Sample sizes in 2008 are 16,253 eighth graders in 144 schools, 15,518 tenth graders in 122 schools, and 14,577 twelfth graders in 120 schools, for a total of 46,348 students in 386 secondary schools. The samples are drawn separately at each grade level to be representative of students in that grade in public and private secondary schools across the coterminous United States. Schools are selected with probability proportionate to their estimated class size.

The study covers alcohol, drug use, and other addictive and illicit substances. Click here for a full summary.

To Dowd's Wine Notebook latest entry.
To Dowd's Spirits Notebook
To Dowd's Brews Notebook latest entry.
To Dowd's Non-Alcohol Drinks Notebook latest entry.
To Dowd's Tasting Notes latest entry.
Back to Dowd On Drinks home page.

20081206

Homebrewers group turns 30

Thirty years ago Sunday, Denver brewing enthusiast Charlie Papazian (right) founded the American Homebrewers Association.

In thinking back over three decades, Papazian, writing in Examiner.com / New York, says:

"I can remember that day on December 7, 1978. I went to pick up 2,000 of our newly published Zymurgy magazine. I loaded my 1969 Toyota Corona. It was snowing with one foot of snow already on the ground and still coming down. With my co-founder friend Charlie Matzen we rose to the challenges then and for many years thereafter.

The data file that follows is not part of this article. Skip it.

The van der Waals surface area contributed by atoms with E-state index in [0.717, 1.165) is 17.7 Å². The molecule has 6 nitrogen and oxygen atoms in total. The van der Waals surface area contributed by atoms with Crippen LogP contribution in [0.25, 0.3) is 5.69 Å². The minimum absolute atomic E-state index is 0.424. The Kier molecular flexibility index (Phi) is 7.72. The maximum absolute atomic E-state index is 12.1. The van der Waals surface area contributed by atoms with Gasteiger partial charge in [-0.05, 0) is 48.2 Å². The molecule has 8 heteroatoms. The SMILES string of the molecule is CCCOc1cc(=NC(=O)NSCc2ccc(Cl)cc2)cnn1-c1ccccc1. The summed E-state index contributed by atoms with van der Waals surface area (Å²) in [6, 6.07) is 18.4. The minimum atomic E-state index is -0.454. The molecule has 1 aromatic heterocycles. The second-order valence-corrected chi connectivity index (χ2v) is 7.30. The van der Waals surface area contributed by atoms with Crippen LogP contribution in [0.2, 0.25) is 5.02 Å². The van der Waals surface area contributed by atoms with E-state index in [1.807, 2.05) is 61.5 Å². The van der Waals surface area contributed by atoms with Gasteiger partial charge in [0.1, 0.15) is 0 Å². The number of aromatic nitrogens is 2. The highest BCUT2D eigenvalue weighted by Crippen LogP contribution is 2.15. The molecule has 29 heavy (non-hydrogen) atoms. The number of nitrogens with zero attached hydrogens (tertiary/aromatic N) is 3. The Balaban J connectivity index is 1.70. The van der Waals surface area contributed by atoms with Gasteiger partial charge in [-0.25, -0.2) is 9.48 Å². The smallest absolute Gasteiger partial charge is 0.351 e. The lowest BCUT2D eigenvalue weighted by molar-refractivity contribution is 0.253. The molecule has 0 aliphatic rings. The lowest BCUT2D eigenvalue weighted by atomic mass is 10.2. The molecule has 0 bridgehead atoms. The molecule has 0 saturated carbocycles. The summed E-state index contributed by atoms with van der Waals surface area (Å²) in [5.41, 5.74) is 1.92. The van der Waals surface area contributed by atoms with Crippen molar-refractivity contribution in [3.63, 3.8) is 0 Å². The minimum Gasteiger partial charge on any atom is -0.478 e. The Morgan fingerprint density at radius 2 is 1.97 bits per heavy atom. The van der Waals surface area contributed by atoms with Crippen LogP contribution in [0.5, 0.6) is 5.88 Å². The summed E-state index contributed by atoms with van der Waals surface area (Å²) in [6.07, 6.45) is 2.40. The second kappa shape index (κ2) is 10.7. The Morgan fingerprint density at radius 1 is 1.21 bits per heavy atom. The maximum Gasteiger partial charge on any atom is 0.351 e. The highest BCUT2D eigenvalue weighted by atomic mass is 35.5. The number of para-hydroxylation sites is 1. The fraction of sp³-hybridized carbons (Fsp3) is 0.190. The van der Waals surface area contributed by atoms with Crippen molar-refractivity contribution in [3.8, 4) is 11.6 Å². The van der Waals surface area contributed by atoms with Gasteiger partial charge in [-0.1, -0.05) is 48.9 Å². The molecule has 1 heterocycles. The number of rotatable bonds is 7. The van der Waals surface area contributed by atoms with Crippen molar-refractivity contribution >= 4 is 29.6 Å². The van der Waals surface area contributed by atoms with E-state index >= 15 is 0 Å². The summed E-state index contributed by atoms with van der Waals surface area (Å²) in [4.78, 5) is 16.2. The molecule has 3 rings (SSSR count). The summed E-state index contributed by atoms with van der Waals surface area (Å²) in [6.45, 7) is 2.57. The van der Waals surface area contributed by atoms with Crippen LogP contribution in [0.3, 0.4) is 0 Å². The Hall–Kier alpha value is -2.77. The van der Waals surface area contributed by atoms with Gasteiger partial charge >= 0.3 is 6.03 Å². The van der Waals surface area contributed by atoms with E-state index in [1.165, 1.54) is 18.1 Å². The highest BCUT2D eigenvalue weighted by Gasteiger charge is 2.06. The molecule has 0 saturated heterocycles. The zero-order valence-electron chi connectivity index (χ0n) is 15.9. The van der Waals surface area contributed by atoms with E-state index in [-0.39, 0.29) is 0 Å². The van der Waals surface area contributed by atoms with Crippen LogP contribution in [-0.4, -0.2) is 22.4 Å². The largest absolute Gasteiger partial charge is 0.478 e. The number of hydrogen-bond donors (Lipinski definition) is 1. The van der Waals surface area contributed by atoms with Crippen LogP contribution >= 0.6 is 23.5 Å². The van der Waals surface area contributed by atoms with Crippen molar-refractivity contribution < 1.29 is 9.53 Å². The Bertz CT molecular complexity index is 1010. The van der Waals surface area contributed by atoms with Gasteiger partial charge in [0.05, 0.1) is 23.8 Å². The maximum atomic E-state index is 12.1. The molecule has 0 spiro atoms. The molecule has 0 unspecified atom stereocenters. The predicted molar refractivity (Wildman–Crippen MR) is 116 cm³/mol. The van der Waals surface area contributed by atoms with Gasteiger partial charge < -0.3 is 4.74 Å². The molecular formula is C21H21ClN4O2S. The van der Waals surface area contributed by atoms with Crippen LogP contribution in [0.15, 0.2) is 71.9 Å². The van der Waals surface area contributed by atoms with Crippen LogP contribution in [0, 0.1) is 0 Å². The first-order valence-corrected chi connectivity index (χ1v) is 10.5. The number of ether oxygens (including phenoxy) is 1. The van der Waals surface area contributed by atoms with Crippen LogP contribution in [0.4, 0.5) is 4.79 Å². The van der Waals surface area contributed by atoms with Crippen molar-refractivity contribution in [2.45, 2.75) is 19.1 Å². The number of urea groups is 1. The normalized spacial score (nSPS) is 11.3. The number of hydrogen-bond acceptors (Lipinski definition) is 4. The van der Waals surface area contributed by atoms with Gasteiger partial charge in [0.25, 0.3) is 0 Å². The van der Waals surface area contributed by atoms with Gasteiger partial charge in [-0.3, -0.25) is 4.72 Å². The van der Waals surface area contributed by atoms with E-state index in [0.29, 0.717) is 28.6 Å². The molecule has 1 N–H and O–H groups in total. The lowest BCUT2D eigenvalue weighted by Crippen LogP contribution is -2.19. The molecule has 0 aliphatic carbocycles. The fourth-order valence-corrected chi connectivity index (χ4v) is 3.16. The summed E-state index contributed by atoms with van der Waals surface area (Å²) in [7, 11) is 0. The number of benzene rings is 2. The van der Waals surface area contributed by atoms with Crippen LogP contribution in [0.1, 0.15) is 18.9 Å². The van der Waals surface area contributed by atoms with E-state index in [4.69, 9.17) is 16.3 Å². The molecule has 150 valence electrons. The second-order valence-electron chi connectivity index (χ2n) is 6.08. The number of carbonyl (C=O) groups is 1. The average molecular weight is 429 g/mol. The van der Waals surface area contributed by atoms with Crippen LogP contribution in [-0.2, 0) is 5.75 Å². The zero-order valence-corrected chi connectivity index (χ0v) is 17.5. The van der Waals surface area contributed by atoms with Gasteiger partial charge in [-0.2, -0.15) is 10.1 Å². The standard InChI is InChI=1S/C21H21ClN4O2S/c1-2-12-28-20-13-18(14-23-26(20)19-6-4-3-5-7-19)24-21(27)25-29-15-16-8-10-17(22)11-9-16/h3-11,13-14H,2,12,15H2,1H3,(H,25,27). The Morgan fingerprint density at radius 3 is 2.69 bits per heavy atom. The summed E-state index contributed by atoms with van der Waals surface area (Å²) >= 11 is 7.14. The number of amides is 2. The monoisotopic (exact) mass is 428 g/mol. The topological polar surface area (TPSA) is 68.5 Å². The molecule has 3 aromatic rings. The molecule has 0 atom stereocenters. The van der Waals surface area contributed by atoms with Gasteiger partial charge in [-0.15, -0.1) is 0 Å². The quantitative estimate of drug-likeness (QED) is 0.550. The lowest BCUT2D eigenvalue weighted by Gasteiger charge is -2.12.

"Several homebrewing volunteers showed up at the house. We hand labeled and organized our first mailing of AHA's Volume 1, Number 1 issue of Zymurgy. There was a core group of about 800 homebrewers in the Boulder/Denver, Colorado, area. The rest we were mailing to homebrew shops around the country. The names and addresses of the shops were gleaned from finger leafing through city yellow page directories in the local library one volume at a time. ...

"It makes me thirsty just thinking how labor intensive things were back in those days. The good genie had been released. Zymurgy continues to be published and the American Homebrewers Association champions, promotes and protects the interests of homebrewers and homebrewing."

[Go here for the rest of his commentary.]

To Dowd's Wine Notebook latest entry.
To Dowd's Spirits Notebook
To Dowd's Brews Notebook latest entry.
To Dowd's Non-Alcohol Drinks Notebook latest entry.
To Dowd's Tasting Notes latest entry.
Back to Dowd On Drinks home page.

20081204

75 years since The Noble Experiment fizzled

There is something about Americans that requires special treatment of anniversaries ending in the numbers 0 and 5.